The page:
I am in no way suggesting that my transformation into a different type of leader means I am now without faults, though I will say that what liabilities I do have are largely leftovers, echoes from my earlier, authoritarian approach to leadership. When I ran my own company I was very competitive, and I fostered a competitive environment in the work place. Because I did not take the time to really get to know my employees, I had a tendency to make prejudicial, off-the-cuff assumptions about them and their abilities. I had no qualms about “playing favorites,” but what was worse is that the criteria on which I selected such favorites were typically arbitrary. I see in retrospect that I often confused my employees by creating an atmosphere that rewarded or punished them in ways that had no basis in reality. Unfortunately I have not entirely rid myself of such tendencies, which is a problem on which I intend to continue working.
In one fairly recent instance, for example, I had an employee who, because he clearly felt favored, overstepped his authority and attempted to make decisions that were not only beyond his purview, but were potentially problematic for the organization. Because he was perceived as being favored by me, it was difficult for other team members to approach me about the matter. In the end, the dissension on the team came to my attention, and I was able to circumvent the problem. That incident served as a reminder that while I may have come a long way in terms of reinventing my leadership style, it is not a goal, but an ongoing process.
I currently serve as the Director of Construction for a family-owned and operated transportation company. After so many years of being the owner of a company, it is an unusual position for me to now be taking orders as well as giving them. Had I not found a way to fundamentally transform my approach to leadership, I may have bristled at the thought of having to answer to someone else. Now, however, I actually look forward to seeking and receiving feedback from my team members and from my superiors. Just as I expect the best from my team, my superiors expect the best from me. Fortunately they are not the types of leaders that I used to be, so I can and do receive constructive feedback which I can use to improve my own performance and that of those on my team.
In order to ensure that the feedback process is effective, I have regularly-scheduled meetings with my superiors to discuss issues related to my team, and how I lead them. I am not seeking only praise; I need to know if I am doing something wrong, or have areas in which I can improve, just as I need to know when something is going just right. The biggest change in my leadership style is that I no longer do everything based on assumptions and unwarranted expectations. I also do what I can to keep my superiors abreast of the important aspects of my decision-making processes, and seek their input as warranted. I have been told that my approach to leading my tea has made the lives of my superiors easier, and I have seen firsthand how my more open, collaborative approach hs brought out the best in my team.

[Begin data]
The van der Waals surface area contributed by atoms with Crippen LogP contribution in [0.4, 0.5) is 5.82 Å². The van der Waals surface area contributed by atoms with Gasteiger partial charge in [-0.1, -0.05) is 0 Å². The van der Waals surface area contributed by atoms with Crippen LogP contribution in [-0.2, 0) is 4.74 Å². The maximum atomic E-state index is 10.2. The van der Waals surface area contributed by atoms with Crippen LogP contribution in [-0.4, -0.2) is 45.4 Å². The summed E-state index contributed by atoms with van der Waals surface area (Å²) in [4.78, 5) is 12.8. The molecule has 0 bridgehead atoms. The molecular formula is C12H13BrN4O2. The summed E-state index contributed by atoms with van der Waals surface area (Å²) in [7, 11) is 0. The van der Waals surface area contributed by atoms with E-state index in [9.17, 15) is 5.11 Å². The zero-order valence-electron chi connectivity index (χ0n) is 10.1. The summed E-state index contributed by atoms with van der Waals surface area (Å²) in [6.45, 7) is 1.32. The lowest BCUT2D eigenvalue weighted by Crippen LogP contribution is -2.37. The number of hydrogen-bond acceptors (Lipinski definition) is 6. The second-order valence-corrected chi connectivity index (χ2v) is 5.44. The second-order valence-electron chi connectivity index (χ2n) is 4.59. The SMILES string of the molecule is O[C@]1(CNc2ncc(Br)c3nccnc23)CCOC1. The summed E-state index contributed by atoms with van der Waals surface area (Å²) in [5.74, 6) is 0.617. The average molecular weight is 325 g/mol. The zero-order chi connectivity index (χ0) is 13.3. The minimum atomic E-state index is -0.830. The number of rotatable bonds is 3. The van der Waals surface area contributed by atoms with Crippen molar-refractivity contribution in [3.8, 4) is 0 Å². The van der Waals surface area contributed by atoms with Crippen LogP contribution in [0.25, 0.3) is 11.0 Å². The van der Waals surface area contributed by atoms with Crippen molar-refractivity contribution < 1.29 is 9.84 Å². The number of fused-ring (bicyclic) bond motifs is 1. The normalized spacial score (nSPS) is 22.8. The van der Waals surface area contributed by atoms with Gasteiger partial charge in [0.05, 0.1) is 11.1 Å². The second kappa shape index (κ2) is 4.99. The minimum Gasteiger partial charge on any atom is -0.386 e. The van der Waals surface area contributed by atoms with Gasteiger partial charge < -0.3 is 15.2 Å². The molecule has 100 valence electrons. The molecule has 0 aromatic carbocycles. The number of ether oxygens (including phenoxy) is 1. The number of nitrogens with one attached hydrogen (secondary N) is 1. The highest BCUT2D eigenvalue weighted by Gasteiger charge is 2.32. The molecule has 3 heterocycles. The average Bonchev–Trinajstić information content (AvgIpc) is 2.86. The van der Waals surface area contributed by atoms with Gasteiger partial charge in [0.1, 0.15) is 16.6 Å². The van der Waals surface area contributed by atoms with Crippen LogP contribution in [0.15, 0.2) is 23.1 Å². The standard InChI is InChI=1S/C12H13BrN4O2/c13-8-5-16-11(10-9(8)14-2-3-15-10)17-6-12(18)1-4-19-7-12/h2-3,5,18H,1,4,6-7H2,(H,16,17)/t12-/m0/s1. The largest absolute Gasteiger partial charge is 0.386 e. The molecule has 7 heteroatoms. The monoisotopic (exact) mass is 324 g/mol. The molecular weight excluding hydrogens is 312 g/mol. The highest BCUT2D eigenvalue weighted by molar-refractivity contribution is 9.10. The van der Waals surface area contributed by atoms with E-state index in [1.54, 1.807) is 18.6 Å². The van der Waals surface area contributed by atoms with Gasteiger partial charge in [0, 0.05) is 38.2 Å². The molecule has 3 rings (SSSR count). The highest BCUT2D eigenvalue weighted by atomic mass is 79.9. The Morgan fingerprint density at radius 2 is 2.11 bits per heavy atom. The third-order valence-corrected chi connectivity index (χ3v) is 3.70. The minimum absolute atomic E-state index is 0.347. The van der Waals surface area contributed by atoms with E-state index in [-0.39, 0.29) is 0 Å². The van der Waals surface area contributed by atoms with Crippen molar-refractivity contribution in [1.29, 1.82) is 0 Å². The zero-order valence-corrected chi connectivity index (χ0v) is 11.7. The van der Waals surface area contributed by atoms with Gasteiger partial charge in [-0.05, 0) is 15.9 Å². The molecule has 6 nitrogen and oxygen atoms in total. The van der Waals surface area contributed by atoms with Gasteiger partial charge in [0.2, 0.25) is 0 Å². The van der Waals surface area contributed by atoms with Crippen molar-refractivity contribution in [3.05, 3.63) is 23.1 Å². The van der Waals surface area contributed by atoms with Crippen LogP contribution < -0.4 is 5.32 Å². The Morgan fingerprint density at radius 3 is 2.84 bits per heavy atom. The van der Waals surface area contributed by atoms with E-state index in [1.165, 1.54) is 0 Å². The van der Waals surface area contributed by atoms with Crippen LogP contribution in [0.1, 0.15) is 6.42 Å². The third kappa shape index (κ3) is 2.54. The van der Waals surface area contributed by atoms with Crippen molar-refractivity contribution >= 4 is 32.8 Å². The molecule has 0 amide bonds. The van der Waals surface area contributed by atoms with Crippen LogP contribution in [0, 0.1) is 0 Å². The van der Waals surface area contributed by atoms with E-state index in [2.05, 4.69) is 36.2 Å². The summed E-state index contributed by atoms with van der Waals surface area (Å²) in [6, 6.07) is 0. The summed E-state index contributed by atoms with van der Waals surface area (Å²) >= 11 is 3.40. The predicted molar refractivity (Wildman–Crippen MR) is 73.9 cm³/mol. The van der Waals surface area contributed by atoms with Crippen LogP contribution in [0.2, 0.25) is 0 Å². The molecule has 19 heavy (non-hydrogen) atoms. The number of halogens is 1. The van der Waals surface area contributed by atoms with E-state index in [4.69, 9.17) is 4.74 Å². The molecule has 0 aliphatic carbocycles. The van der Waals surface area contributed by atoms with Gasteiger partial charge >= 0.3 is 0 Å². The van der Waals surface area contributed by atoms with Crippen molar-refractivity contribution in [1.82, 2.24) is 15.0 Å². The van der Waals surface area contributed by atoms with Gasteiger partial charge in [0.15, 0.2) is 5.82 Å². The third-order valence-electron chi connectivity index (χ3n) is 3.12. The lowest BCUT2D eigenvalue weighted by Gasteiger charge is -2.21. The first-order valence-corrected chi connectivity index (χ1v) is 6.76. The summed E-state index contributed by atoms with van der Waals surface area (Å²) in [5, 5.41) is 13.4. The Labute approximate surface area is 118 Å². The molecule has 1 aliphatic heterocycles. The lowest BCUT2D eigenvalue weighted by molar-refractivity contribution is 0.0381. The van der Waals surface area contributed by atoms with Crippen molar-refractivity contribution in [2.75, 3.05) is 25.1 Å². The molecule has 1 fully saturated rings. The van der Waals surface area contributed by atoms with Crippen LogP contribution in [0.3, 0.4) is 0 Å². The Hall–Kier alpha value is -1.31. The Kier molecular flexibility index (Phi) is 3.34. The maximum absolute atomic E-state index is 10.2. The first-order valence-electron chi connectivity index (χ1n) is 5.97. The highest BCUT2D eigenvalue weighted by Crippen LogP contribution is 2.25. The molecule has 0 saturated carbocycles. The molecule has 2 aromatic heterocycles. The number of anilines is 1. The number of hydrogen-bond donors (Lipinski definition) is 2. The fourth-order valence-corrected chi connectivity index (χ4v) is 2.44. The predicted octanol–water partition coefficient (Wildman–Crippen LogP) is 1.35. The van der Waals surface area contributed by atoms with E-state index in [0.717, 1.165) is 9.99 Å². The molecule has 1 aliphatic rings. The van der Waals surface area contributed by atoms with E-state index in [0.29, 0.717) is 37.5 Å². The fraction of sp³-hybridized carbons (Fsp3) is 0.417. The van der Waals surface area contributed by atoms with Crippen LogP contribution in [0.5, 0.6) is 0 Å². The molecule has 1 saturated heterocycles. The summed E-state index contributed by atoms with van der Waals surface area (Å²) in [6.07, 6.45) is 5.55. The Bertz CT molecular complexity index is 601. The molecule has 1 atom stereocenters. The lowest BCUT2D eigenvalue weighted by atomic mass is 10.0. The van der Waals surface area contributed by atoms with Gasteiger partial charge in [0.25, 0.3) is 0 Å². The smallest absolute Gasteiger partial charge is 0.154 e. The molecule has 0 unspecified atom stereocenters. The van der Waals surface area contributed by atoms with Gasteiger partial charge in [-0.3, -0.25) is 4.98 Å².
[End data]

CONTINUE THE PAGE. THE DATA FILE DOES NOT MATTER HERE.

This is an area of consideration that would take a lifetime to fully explore. There are innumerable ways in which I would like to improve myself personally and professionally, and just as many areas of competence on which I could focus in order to make that happen. Any effort to narrow the list down to just a few items will be incomplete, but I have learned that in order to reach any goal it is necessary to have a plan for how to get there. With that in mind I have selected three competencies on which I intend to focus in my post-EMBA career.
- Communication- in order to be an effective leader, it is imperative that I communicate effectively and accurately. This affects all areas of my field, from having the interpersonal skills that allow me to get to know my team members or my superiors, to effectively communicating my expectations or the specifics of a task to those on my team, to adequately apprising my superiors of any problems or successes faced on a particular task. I am far more communicative as leader than I used to be, and I recognize that communication is a two-way street.
- Honest, Integrity, Ethics- I have come to understand the fundamental significance that integrity plays in my capacity as leader. In my previous life, I did not highly value integrity; it mattered little to me whether I was acting in an ethical manner as long as I got what I wanted in the end. If that meant hurting or disappointing someone else, that was simply not a problem for me. It is no longer possible for me to see myself as an effective leader without placing integrity, honest, and ethics at the core of my approach, and to expect the same from those I lead.
- Judgment and Accountability- though these are two different things; I tend to view them as two sides of the same coin. As a leader, I am of course expected to exercise good judgment. When I discussed an earlier example of how my tendency to unconsciously play favorites has at times been problematic, I was readily admitting that my judgment is not always perfect, and that I as a flawed human being I can be prejudicial or make poor decisions. What is important is that I recognize this, and that I hold myself accountable for my own shortcomings. It is also crucial that I have accountability to my superiors; if I can reap the praise for a job well done I must also accept the consequences when I fall short of the goal.